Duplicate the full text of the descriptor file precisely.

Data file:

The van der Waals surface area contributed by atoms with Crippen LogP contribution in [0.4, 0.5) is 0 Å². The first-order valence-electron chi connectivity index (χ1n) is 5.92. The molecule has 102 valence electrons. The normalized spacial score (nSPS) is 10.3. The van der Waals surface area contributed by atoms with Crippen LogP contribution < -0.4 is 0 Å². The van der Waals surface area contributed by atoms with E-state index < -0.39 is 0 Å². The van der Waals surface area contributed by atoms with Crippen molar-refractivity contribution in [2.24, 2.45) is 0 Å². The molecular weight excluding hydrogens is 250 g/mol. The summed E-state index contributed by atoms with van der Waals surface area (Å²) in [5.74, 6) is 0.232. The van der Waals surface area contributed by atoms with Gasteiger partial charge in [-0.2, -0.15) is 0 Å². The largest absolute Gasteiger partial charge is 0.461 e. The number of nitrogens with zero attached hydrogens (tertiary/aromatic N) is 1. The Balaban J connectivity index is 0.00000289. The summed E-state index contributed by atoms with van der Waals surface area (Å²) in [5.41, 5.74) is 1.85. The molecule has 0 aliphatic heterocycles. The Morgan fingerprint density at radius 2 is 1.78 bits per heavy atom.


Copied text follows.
The van der Waals surface area contributed by atoms with Crippen LogP contribution in [0.4, 0.5) is 0 Å². The first-order valence-electron chi connectivity index (χ1n) is 5.92. The molecule has 102 valence electrons. The normalized spacial score (nSPS) is 10.3. The van der Waals surface area contributed by atoms with Crippen LogP contribution < -0.4 is 0 Å². The van der Waals surface area contributed by atoms with E-state index < -0.39 is 0 Å². The van der Waals surface area contributed by atoms with Crippen molar-refractivity contribution in [2.24, 2.45) is 0 Å². The molecular weight excluding hydrogens is 250 g/mol. The summed E-state index contributed by atoms with van der Waals surface area (Å²) in [5.74, 6) is 0.232. The van der Waals surface area contributed by atoms with Gasteiger partial charge in [-0.2, -0.15) is 0 Å². The largest absolute Gasteiger partial charge is 0.461 e. The number of nitrogens with zero attached hydrogens (tertiary/aromatic N) is 1. The Balaban J connectivity index is 0.00000289. The summed E-state index contributed by atoms with van der Waals surface area (Å²) in [5.41, 5.74) is 1.85. The molecule has 0 aliphatic heterocycles. The Morgan fingerprint density at radius 2 is 1.78 bits per heavy atom.